Creating a Business Case for SAP HANA (1)

Provide Value and Innovation

For the last couple of years, one of a CIO’s toughest challenges has been keeping their organization focused on running IT landscapes stable and efficiently enough to meet organizational demand in the face of frequent budget cuts. Business leaders have commonly looked to outsourcing to IT providers and consolidating landscapes and virtualization of servers to address budget cuts, while trying to sustain the level of information services the organization demands. The era of IT as the innovation engine for the entire company seemed to be over when new technology concepts began to emerge.

 

The promise of cloud, mobility and in-memory computing are more than just cost efficiency programs for IT. With these new technologies, IT can rise again and CIOs can once more contribute to operational effectiveness with more than simple cost reductions. CIO’s should feel optimistic about providing innovative solutions that will have a significant impact the bottom line of the entire organization.

 

In-memory technology, especially SAP HANA, is one of the top innovations capturing the CIO’s attention. SAP HANA has the potential to change the way that companies work with their data. The majority of companies today are data driven enterprises and changing the way a company interacts with data could change the entire way the company works. There are two main use cases for SAP HANA: optimization and innovation.

 

The optimization use case brings value by reducing the time and effort that is spend on data analysis and/or reports. This is the easiest use case, as it is possible to compare before and after of a scenario. Reports, analysis, or even entire business processes can be optimized. For example, a report that once took 34 minutes to run was reduced to 5 seconds with SAP HANA.

 

While use optimization depends on the variables, it is possible to estimate the savings. To calculate the value of the case, evaluate what the time reduction is worth to the company. It is important to note that it is less the process run time optimization that brings value, than the impact that this optimization has on the company. Just saving time potentially only has an impact a department’s coffee consumption, but using this time to increase productivity is the goal. So always keep in mind speed is “just” an enabler of value. Here a list of questions you can use to identify the value:

  • Can we decrease the business process duration to deliver a higher output in the same time?
  • Can we accelerate follow-up processes if we optimize an existing bottleneck?
  • Can we change from daily batch-driven processes to an on request/online process for higher process flexibility and more up-to-date reporting results?
  • Can we use the speed to run more reports in the same time period to improve the quality of our decisions?
  • Can we expand reports / analysis offerings to a broader user group, as limited server capacity is no longer an issue?

Optimization use cases are easy to estimate, and the before versus after comparisons are clear for business decision-makers to acknowledge SAP HANA’s value. Most of the time, however, more value can be found in the second use case.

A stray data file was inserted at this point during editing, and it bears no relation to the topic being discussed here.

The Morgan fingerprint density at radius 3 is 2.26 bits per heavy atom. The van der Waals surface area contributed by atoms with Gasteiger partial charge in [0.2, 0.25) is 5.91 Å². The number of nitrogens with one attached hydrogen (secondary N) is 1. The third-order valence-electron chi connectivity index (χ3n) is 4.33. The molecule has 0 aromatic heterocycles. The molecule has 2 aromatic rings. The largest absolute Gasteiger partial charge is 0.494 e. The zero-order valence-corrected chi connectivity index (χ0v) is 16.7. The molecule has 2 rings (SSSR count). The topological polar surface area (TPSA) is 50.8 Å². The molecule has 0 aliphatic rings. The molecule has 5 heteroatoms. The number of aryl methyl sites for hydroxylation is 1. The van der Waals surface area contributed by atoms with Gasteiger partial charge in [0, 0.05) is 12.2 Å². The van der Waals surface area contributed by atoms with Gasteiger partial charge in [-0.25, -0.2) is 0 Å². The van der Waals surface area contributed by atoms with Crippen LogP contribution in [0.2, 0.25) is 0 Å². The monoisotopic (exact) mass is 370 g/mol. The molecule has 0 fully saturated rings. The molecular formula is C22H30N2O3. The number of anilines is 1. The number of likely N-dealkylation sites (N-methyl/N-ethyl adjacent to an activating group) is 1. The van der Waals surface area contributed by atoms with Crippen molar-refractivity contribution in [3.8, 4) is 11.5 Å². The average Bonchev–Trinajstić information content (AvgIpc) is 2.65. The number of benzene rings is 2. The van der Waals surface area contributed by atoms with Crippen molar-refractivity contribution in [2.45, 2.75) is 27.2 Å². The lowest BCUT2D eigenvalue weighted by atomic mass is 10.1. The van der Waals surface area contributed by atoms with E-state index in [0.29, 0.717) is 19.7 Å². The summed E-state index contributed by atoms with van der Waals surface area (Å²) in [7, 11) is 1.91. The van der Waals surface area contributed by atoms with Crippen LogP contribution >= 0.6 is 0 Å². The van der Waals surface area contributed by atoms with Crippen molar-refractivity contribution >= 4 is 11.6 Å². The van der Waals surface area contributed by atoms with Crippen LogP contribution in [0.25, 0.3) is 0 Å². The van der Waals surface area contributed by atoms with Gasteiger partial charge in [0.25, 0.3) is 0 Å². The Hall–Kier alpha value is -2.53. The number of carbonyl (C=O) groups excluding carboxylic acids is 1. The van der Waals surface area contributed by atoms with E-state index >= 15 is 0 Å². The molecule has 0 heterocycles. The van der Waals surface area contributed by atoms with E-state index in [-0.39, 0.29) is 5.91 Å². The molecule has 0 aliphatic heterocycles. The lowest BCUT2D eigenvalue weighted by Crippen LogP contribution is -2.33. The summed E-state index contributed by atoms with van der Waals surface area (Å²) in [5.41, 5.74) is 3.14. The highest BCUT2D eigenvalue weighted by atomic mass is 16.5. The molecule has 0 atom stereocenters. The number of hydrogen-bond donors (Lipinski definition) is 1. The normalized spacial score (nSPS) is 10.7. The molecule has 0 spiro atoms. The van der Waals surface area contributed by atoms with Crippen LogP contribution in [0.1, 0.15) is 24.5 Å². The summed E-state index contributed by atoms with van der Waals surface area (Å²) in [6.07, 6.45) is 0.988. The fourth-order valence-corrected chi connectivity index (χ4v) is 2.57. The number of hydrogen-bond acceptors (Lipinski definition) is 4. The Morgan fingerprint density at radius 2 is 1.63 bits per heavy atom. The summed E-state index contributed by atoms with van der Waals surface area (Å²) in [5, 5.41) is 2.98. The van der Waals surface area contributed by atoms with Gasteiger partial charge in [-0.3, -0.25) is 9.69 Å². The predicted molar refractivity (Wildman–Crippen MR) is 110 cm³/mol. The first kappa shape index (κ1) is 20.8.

The innovation use case is a little more complicated because SAP HANA is used to deliver results that have not been produced before. The innovation use case is effective when either the performance gain was previously not technically possible, or the effort to execute a certain report, analysis or business process had such a lengthy delivery time, that it was meaningless to execute it.

Identifying these scenarios and enriching the business by delivering pure innovation is the aim of the game. Innovation use cases are challenging to create. They are best created with an interdisciplinary team from IT and the business units brainstorming without boundaries in a “value discovery workshop”. The goal of the workshop is to collect ideas on possible SAP HANA scenarios.

The workshop leader asks team members to brainstorm and discuss a list of ideas. To identify good innovation use cases ask the following questions:

  • What business need can be delivered that was not possible before?
  • How does the change impact the overall process?
  • Can the process be handled with higher quality?
  • How is this new deliverable changing the business?
  • Are there any similar processes that can benefit from SAP HANA?

Once the workshop team captures several scenarios, they can then validate each one, typically estimating the impact on the business and effort to implement them to establish a priority list.

 

Customer Example:

A customer is running SAP CO-PA reporting in SAP ERP. Due to a high number of products and customers, the analysis is done by product or customer dimension, but does not combine customers and products. With a report runtime of around 6.5 hours, the organization can tell the extent to which a specific customer or an individual product is profitable. An analysis of a specific product for a single customer is not possible. This combination of details on both dimensions would have a very long runtime and require high server resources which, even if technically possible, would not be practical. The customer developed two use cases. Here are the results:

  • Optimization use case: SAP HANA reduced the 6.5 hours process to 0.5 hours.
  • Innovation use case: Enabled by the dramatic increase in performance, developers enhanced the report to enable analysis on a granular level making it possible to look at the profitability of every single customer for any given product. Using SAP HANA for CO-PA, reporting can answer questions on how profitable a specific customer is with product X and if this differs from product Z.


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